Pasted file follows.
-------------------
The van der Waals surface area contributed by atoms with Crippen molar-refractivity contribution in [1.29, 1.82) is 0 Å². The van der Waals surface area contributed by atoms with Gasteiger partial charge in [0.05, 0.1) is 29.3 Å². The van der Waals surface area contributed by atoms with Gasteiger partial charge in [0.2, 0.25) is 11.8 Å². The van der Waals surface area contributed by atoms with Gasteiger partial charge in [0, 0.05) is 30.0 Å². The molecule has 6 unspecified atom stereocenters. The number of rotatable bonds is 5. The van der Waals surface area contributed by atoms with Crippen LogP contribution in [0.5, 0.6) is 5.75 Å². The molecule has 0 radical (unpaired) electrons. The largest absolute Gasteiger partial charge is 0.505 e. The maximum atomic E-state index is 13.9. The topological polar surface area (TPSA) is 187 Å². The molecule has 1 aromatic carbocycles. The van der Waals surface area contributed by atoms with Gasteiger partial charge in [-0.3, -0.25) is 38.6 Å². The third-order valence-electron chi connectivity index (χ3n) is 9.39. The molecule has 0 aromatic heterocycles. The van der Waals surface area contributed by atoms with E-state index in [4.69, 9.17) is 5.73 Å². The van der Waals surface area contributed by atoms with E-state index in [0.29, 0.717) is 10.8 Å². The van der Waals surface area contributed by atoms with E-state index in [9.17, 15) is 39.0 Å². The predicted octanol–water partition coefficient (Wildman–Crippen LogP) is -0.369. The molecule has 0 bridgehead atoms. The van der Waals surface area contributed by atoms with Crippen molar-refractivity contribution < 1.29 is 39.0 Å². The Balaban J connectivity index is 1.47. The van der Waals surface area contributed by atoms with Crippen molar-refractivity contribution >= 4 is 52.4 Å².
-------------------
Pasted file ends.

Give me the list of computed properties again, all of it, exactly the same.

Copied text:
The van der Waals surface area contributed by atoms with Crippen molar-refractivity contribution in [1.29, 1.82) is 0 Å². The van der Waals surface area contributed by atoms with Gasteiger partial charge in [0.05, 0.1) is 29.3 Å². The van der Waals surface area contributed by atoms with Gasteiger partial charge in [0.2, 0.25) is 11.8 Å². The van der Waals surface area contributed by atoms with Gasteiger partial charge in [0, 0.05) is 30.0 Å². The molecule has 6 unspecified atom stereocenters. The number of rotatable bonds is 5. The van der Waals surface area contributed by atoms with Crippen LogP contribution in [0.5, 0.6) is 5.75 Å². The molecule has 0 radical (unpaired) electrons. The largest absolute Gasteiger partial charge is 0.505 e. The maximum atomic E-state index is 13.9. The topological polar surface area (TPSA) is 187 Å². The molecule has 1 aromatic carbocycles. The van der Waals surface area contributed by atoms with Gasteiger partial charge in [-0.3, -0.25) is 38.6 Å². The third-order valence-electron chi connectivity index (χ3n) is 9.39. The molecule has 0 aromatic heterocycles. The van der Waals surface area contributed by atoms with E-state index in [4.69, 9.17) is 5.73 Å². The van der Waals surface area contributed by atoms with E-state index in [0.29, 0.717) is 10.8 Å². The van der Waals surface area contributed by atoms with E-state index in [9.17, 15) is 39.0 Å². The predicted octanol–water partition coefficient (Wildman–Crippen LogP) is -0.369. The molecule has 0 bridgehead atoms. The van der Waals surface area contributed by atoms with Crippen molar-refractivity contribution < 1.29 is 39.0 Å². The Balaban J connectivity index is 1.47. The van der Waals surface area contributed by atoms with Crippen molar-refractivity contribution >= 4 is 52.4 Å².